The ‘Wisdom Game’, which means that social influence is gained through reputation, augments the motivation to participate with high quality interventions. In surveys of participants of such projects, the most frequently cited motivation is the writing of the code itself, i.e. the making of the software, and the associated ‘learning’ . Because a self-unfolding logic is followed which looks for optimal feeling of flow, the participants are collaborating when they feel most energized. Open source availability of the source code and documentation means that the products can be continuously improved. Because of the social control and the reputation game, abusive behavior can be controlled and abuse of power is similarly dependent on collective approval. Eric Raymond has summarized the advantages of peer production in his seminal The Cathedral and the Bazaar: 1) programmers motivated by real problems work better than salary men who do not freely choose their area of work; 2) "good programmers can write, but great programmers can rewrite", the latter is greatly accelerated by the availability of open code; 3) more users can see more bugs, the number of collaborators and available brainpower is several orders of magnitude greater; 4) continuous multiple corrections hasten development, while version control permits falling back on earlier versions in case of instability of the new version; 5) the Internet allowed global cooperation to occur.

In the sphere of immaterial production and distribution, such as for example the distribution of music, the advantages of online distribution through P2P processes are unmatched. In the sphere of material production, through essentially the contributions of knowledge workers, similarly P2P processes are more efficient than centralized hierarchical control.

Yochai Benkler, in a famous essay, ‘Coase’s Penguin’, has given a rationale for the emergence of P2P production methodologies, based on the ideas of ‘transaction costs’. In the physical world, the cost of bringing together thousands of participants may be very high, and so it may be cheaper to have centralized firms than an open market. This is why earlier experiences with collectivized economies could not work. But in the immaterial sphere used for the production of informational goods, the transaction goods are near-zero and therefore, open source production methods are cheaper and more efficient. The example of Thinkcycle , where open source methods are used for a large number of projects, such as fighting cholera, show a wide applicability of the method. Open source methods have already been applied with a certain success in the biotechnogical field and is being proposed as an alternative in an increasing number of new areas . An interesting twist on the transaction cost theory of Yochai Benkler is given by Clay Shirky, who explains the role of 'mental transaction costs' in the 'economy of attention', which to a large degree, explains the phenomenon of 'gratuity' in internet publishing, and why payment schemes, including micropayment, are so ineffective.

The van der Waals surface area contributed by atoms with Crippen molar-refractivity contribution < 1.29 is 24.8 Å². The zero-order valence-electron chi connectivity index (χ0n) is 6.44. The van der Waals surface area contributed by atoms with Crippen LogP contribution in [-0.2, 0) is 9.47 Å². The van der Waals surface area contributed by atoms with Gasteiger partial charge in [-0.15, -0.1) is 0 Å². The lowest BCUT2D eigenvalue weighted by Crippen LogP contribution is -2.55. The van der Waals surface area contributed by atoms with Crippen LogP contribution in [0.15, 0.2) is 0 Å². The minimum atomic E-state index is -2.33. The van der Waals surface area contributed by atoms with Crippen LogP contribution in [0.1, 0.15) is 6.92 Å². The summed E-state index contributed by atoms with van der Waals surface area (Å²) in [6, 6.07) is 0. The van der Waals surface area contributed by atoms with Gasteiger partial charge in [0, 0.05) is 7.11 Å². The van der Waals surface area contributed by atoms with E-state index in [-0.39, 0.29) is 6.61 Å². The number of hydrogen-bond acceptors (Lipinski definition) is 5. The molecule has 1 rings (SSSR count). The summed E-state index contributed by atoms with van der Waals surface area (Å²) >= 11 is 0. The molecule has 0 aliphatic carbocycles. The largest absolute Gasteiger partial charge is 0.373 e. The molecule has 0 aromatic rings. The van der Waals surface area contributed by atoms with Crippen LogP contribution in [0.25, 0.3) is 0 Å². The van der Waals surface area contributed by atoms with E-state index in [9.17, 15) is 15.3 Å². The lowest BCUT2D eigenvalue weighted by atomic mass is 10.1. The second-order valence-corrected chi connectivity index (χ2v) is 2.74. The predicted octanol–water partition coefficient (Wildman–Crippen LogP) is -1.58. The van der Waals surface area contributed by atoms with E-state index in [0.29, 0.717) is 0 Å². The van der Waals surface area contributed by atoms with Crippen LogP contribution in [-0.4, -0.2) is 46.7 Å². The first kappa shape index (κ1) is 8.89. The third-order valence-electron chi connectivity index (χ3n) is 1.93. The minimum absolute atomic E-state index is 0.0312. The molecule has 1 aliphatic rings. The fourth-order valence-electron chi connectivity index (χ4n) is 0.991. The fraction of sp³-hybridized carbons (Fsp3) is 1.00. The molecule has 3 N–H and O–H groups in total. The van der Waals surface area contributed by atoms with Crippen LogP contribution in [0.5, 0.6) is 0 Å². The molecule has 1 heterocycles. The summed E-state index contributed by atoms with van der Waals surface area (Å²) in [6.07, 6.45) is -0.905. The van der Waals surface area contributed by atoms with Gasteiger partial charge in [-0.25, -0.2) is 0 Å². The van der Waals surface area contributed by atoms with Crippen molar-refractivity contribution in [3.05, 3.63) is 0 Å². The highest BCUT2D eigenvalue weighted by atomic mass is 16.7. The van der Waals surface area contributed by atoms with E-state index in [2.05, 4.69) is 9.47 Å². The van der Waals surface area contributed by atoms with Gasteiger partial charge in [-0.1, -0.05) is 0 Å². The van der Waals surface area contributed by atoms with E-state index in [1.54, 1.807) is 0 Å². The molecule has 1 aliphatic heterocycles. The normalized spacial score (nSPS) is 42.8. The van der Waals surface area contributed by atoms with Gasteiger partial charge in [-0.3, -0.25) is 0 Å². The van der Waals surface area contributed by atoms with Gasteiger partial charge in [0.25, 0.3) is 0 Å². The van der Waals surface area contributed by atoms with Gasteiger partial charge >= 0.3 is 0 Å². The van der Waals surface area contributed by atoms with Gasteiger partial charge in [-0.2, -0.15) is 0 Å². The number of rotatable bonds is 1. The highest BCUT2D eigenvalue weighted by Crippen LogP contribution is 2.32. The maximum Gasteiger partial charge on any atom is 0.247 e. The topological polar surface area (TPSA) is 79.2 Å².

Aaron Krowne, writing for Free Software magazine, has proposed a set of laws to explain the higher efficiency of CBPP (= Commons-based peer production) models:

(Law 1.) When positive contributions exceed negative contributions by a sufficient factor in a CBPP project, the project will be successful.

This means that for every contributor that can ‘mess things up’, there have to be at least 10 others who can correct these mistakes. But in most projects the ration is 1 to 100 or 1 to 1000, so that quality can be maintained and improved over time.

(Law 2.) Cohesion quality is the quality of the presentation of the concepts in a collaborative component (such as an encyclopedia entry). Assuming the success criterion of Law 1 is met, cohesion quality of a component will overall rise. However, it may temporarily decline. The declines are by small amounts and the rises are by large amounts.

Individual contributions which may be useful by themselves but diminish the overall balance of the project, will always be discovered, so that decline can only be temporary.

(Corollary.) Laws 1 and 2 explain why cohesion quality of the entire collection (or project) increases over time: the uncoordinated temporary declines in cohesion quality cancel out with small rises in other components, and the less frequent jumps in cohesion quality accumulate to nudge the bulk average upwards. This is without even taking into account coverage quality, which counts any conceptual addition as positive, regardless of the elegance of its integration.